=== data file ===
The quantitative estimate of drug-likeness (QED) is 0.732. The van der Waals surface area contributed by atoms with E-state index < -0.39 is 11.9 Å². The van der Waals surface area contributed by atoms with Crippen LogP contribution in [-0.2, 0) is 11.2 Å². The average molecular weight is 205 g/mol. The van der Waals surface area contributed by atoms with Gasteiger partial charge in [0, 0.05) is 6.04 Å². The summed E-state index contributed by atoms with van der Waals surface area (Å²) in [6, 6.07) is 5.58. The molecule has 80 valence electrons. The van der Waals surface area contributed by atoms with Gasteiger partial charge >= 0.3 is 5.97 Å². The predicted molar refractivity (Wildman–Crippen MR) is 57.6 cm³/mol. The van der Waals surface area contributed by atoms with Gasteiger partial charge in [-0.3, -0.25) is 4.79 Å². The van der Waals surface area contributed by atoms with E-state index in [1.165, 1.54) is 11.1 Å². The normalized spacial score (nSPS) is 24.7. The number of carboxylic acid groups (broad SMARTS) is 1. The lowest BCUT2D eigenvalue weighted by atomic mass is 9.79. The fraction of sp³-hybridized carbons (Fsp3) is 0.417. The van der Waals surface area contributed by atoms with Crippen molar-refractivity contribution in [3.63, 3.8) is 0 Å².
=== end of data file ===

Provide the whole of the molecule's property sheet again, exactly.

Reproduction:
The quantitative estimate of drug-likeness (QED) is 0.732. The van der Waals surface area contributed by atoms with E-state index < -0.39 is 11.9 Å². The van der Waals surface area contributed by atoms with Crippen LogP contribution in [-0.2, 0) is 11.2 Å². The average molecular weight is 205 g/mol. The van der Waals surface area contributed by atoms with Gasteiger partial charge in [0, 0.05) is 6.04 Å². The summed E-state index contributed by atoms with van der Waals surface area (Å²) in [6, 6.07) is 5.58. The molecule has 80 valence electrons. The van der Waals surface area contributed by atoms with Gasteiger partial charge >= 0.3 is 5.97 Å². The predicted molar refractivity (Wildman–Crippen MR) is 57.6 cm³/mol. The van der Waals surface area contributed by atoms with Gasteiger partial charge in [-0.3, -0.25) is 4.79 Å². The van der Waals surface area contributed by atoms with E-state index in [1.165, 1.54) is 11.1 Å². The normalized spacial score (nSPS) is 24.7. The number of carboxylic acid groups (broad SMARTS) is 1. The lowest BCUT2D eigenvalue weighted by atomic mass is 9.79. The fraction of sp³-hybridized carbons (Fsp3) is 0.417. The van der Waals surface area contributed by atoms with Crippen molar-refractivity contribution in [3.63, 3.8) is 0 Å².